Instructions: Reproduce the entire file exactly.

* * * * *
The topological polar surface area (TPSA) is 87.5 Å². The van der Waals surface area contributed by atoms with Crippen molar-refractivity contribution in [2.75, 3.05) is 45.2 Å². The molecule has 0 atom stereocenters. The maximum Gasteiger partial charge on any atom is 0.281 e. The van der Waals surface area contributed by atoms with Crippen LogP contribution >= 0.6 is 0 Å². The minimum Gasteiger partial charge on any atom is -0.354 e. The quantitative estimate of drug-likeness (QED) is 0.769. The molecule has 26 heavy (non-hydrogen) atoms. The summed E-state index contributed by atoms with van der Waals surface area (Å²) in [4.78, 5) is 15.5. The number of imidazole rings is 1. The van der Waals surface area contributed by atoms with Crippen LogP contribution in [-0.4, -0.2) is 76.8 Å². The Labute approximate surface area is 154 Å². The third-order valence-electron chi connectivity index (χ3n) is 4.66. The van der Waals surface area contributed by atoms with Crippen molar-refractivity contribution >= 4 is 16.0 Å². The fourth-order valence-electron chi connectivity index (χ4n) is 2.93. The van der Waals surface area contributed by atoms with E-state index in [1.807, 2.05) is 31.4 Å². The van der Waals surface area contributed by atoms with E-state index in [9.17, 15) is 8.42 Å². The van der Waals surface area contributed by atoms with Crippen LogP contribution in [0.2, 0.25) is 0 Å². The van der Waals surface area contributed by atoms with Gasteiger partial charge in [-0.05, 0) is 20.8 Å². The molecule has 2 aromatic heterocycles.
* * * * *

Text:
The topological polar surface area (TPSA) is 87.5 Å². The van der Waals surface area contributed by atoms with Crippen molar-refractivity contribution in [2.75, 3.05) is 45.2 Å². The molecule has 0 atom stereocenters. The maximum Gasteiger partial charge on any atom is 0.281 e. The van der Waals surface area contributed by atoms with Crippen LogP contribution >= 0.6 is 0 Å². The minimum Gasteiger partial charge on any atom is -0.354 e. The quantitative estimate of drug-likeness (QED) is 0.769. The molecule has 26 heavy (non-hydrogen) atoms. The summed E-state index contributed by atoms with van der Waals surface area (Å²) in [4.78, 5) is 15.5. The number of imidazole rings is 1. The van der Waals surface area contributed by atoms with Crippen LogP contribution in [-0.4, -0.2) is 76.8 Å². The Labute approximate surface area is 154 Å². The third-order valence-electron chi connectivity index (χ3n) is 4.66. The van der Waals surface area contributed by atoms with Crippen molar-refractivity contribution >= 4 is 16.0 Å². The fourth-order valence-electron chi connectivity index (χ4n) is 2.93. The van der Waals surface area contributed by atoms with E-state index in [1.807, 2.05) is 31.4 Å². The van der Waals surface area contributed by atoms with E-state index in [9.17, 15) is 8.42 Å². The van der Waals surface area contributed by atoms with Crippen LogP contribution in [0.2, 0.25) is 0 Å². The van der Waals surface area contributed by atoms with Gasteiger partial charge in [-0.05, 0) is 20.8 Å². The molecule has 2 aromatic heterocycles.